September 21, 2018
Chinese technology tycoon Jack Ma is recanting on his pledge to create one million U.S. jobs—citing the trade war between the world’s two biggest economies as his rationale, according to a September 20 report by The Wall Street Journal.
The executive chairman of Alibaba has been reevaluating his professional goals recently, having announced earlier this month that he would step down from his leadership position at the e-commerce company he founded in 1999 and hand over the reins to current CEO Daniel Zhang within the next year. .
Ma made the pledge, the Journal said, when he met with then-President-elect Trump in January 2017—saying that the China-U.S. relationship should be “more friendly,” and that the jobs would be created by supporting more sales by America’s small businesses on Alibaba’s e-commerce platforms.
In an interview with China’s state news agency Xinhua published on September 19, Ma said his commitment was contingent on good relations between the two nations.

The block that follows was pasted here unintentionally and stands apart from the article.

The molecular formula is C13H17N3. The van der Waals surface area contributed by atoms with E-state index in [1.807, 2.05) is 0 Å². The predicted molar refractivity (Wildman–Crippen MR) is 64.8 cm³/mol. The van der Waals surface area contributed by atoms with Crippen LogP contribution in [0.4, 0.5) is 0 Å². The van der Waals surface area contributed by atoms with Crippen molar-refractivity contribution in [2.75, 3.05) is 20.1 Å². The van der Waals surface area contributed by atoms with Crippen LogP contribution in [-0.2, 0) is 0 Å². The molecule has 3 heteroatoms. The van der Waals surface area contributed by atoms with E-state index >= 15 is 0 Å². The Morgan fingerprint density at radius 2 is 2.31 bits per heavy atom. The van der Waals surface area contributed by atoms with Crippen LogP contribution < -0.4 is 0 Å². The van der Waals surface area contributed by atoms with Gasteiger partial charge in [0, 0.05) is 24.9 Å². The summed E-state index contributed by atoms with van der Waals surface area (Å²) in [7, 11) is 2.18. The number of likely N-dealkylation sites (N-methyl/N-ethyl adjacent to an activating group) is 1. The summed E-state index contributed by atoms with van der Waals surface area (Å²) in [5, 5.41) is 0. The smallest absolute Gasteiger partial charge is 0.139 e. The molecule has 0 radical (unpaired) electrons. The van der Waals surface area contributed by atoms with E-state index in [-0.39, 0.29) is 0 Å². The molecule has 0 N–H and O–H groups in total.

“The current situation has already destroyed the original premise and there’s no way we could meet it,” he said, according to the Journal. “Trade is not a weapon. It can’t be used for war. It should be used as a tool to promote peace.”
In recent months, Mr. Ma has become increasingly critical of the Trump administration’s trade-related moves against China. When contacted by The Wall Street Journal, an Alibaba spokesperson declined to comment beyond Ma’s remarks to Xinhua.
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